by ʇolɐǝz ǝɥʇ qoq

Submit your Photo
Hall of Fame

Please participate in Meta
and help us grow.

Photography Stack Exchange is a question and answer site for professional, enthusiast and amateur photographers. Join them; it only takes a minute:

Sign up
Here's how it works:
  1. Anybody can ask a question
  2. Anybody can answer
  3. The best answers are voted up and rise to the top

I see that the cables that support TTL offered by manufacturers such as Canon and Nikon for using a flash off-camera are fairly spendy and that there are some third-party cables at a fraction of the price.

What does one risk/lose in using a third party cable as opposed to the name-brand offerings?

share|improve this question
I think this question would apply to any camera-vendor-branded TTL cables, not just Canon and Nikon. – mattdm Mar 14 '11 at 19:42
I suppose that's true. I'll update my wording. – ahockley Mar 14 '11 at 19:51
A related question: If you are using a name-brand cable, does the camera know that your flash is off-camera, or does it work exactly as if it was on-camera? – Jukka Suomela Mar 14 '11 at 22:17
@Jukka: Cameras don't know or care if their flash is off camera or not. They do their metering the same way, so... – PearsonArtPhoto Mar 15 '11 at 0:48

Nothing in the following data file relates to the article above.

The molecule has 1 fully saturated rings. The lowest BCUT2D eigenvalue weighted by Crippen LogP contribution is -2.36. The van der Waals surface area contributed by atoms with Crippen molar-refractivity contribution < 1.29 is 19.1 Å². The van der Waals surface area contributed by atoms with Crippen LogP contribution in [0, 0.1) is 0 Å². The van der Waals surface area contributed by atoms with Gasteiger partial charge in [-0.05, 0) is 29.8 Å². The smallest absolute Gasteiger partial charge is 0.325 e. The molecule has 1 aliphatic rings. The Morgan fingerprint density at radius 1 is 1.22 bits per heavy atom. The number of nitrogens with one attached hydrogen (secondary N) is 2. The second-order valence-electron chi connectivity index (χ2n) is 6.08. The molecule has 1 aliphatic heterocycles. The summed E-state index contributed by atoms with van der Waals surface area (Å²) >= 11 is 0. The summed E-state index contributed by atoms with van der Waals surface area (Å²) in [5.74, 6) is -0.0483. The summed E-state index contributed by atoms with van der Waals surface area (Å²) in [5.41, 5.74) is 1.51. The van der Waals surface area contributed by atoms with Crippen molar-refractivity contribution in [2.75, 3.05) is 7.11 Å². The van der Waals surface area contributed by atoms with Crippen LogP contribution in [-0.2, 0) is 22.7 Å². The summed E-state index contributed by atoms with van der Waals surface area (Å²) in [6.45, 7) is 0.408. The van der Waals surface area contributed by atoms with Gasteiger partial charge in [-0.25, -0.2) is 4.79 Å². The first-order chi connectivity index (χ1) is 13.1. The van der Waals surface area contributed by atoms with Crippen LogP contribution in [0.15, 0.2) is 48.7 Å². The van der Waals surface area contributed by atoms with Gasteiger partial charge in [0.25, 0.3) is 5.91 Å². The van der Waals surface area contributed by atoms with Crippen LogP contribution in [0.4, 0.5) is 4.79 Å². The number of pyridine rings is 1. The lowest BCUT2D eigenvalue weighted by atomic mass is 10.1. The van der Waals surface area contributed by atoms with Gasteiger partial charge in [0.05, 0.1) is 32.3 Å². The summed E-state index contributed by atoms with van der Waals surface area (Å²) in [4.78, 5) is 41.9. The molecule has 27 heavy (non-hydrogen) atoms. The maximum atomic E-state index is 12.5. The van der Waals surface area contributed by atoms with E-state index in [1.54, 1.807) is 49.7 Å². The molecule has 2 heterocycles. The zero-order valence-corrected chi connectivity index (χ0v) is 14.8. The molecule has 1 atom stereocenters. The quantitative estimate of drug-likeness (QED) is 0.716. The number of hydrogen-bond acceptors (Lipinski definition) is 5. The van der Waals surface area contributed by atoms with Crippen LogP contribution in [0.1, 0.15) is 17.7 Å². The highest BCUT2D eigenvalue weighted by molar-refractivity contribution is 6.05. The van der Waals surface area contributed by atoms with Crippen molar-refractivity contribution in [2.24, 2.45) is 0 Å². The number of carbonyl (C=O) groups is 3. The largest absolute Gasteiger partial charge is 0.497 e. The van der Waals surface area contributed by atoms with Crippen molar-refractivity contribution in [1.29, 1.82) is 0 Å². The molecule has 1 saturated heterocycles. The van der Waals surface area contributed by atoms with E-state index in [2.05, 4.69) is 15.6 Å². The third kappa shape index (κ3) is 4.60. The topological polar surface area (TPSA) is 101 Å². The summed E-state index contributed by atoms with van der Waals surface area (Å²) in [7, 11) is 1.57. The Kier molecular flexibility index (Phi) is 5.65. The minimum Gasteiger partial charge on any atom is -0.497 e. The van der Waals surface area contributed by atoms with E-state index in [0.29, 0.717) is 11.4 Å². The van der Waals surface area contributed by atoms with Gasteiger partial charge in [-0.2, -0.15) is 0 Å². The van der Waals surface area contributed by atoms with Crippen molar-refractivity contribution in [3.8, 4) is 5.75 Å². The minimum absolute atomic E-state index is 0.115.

up vote 6 down vote accepted

Apart from the fragility of the worst of the knock-offs (which are likely to carry name-brand markings at a way-too-good-to-be-a-white-lie prices), my worry would be adequate shielding and twisting together of the appropriate wire pairs/triplets. That would show up as a smearing of the signals (you'd need an oscilloscope to actually see it).

In functional terms, it could affect the WWT* signal on very short duration flashes (for really close work, near the flash's minimum rated range) and possibly the chatty control signals that go on during high-speed sync. At close ranges it could significantly overexpose; at longer ranges the extra microseconds won't make nearly as much of a difference. You can test HSS fairly easily -- if it doesn't work at high shutter speeds, you may still have a perfectly adequate cable for X-sync or longer.

If the cable is at all well-made, it should have no problem, but if it's more than a couple of feet long and is just a bunch of straight wires in a jacket, it might show high-speed signalling problems. If things are really, really bad, your neighbor's garage door might open every time you take a picture -- and if that happens, it's worth hanging onto the cable just for that.

*WWT is a TLA for the French Canadian exclamation, "whoa, whoa tabernac!" It's a common name for the shut-off signal in any piece of Canadian military electronics -- talking about the "WWT strobe voltage transient" is much more impressive to passers-by than talking about the off switch signal.

share|improve this answer
I liked the bit about the garage door – thomasrutter Mar 15 '11 at 1:30

Your Answer


By posting your answer, you agree to the privacy policy and terms of service.

Not the answer you're looking for? Browse other questions tagged or ask your own question.